During the World War I the city was captured by the Russian army in September 1914, but was retaken the following year (in June) by Austria-Hungary. With the collapse of the Habsburg Empire at the end of World War I, the local Ukrainian population proclaimed L'viv as the capital of the Western Ukrainian Republic on the November 1st, 1918.

Polish-Ukrainian fights

The withdrawing Austro-Hungarian and German armies agreed to hand over the city to Ukrainian authorities. However, the same day the Polish population of Lwów started an armed uprising and soon took control over most of the city centre; unable to break into the central areas, Ukrainian forces besieged the city. After the Inter-Allied Commission in Paris agreed to leave the city under Polish administration until its' future is resolved by a post-war treaty or a referendum, the regular Polish forces reached the city on November 19. However, the heavy fights in the city's vicinity, with several minor cease-fire periods, did not end until July 1919. Both Polish and Ukrainian victims of this fratricidal conflict are buried at the Lychakivskiy Cemetery. Ashes of one of the unknown soldiers killed in the fights are buried in the Unknown Soldier Monument in Warsaw.

Art Nouveau architectureEnlarge

Art Nouveau architecture

In the following months, other territories of Galicia controlled by the government of the Western Ukrainian Republic were captured, and Polish rule resumed. Following the agreement with Semen Petlura, the government of the Ukrainian Peoples' Republic recognized the Polish rights to Lwów and agreed for a border at the Zbruch river in exchange for military help against the bolsheviks.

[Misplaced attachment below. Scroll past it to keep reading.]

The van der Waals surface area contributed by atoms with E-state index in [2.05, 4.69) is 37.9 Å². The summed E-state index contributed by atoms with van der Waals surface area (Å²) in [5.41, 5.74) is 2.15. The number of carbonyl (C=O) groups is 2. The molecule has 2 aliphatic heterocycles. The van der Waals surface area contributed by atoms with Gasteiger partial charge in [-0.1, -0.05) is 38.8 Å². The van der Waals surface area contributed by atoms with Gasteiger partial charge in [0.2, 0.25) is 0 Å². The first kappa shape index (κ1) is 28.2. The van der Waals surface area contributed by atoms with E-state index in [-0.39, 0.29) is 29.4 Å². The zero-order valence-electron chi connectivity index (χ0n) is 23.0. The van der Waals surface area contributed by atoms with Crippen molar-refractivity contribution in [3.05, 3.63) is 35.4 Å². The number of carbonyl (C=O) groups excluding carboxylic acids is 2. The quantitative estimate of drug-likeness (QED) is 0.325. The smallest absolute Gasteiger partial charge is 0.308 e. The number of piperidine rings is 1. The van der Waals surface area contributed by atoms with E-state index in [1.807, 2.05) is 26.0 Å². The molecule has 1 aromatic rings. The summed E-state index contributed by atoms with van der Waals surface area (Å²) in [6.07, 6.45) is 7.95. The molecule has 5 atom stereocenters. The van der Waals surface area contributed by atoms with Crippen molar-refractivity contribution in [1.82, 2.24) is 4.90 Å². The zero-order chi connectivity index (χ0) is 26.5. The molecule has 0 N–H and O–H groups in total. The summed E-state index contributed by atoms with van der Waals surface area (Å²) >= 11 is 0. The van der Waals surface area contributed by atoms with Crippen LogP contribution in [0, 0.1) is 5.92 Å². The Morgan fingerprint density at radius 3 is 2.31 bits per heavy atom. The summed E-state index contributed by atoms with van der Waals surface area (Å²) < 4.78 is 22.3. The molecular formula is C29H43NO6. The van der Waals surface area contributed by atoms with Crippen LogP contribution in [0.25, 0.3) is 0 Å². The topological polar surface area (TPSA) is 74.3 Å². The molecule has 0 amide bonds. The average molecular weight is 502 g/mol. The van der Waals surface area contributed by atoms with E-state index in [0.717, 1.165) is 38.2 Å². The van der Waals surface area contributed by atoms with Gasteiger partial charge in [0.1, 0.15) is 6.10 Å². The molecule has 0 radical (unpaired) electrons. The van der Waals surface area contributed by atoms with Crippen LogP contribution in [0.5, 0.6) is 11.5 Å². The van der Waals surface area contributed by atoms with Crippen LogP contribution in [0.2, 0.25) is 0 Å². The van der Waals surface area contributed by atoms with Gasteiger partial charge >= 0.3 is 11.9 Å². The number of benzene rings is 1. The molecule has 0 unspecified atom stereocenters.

Polish-Soviet War

During the Polish-Soviet War of 1920 the city was attacked by the forces of Aleksandr Yegorov. Since mid-June 1920 the 1 Cavalry Army of Semyon Budyonny was trying to reach the city from the north and east. At the same time Lwów was preparing the defence. The inhabitants raised and fully equipped three regiments of infantry and two regiments of cavalry as well as constructed defensive lines. The city was defended by an equivalent of three Polish divisions aided by one Ukrainian infantry division. Finally after almost a month of heavy fighting on August 16 the Reds crossed the Bug river and, reinforced by additional 8 divisions of the so called Red Cossacks, started an assault on the city. The fighting occurred with heavy cassualties on both sides, but after three days the assault was halted and the Red Army retreated. For the heroic defence the city was awarded with the Virtuti Militari medal.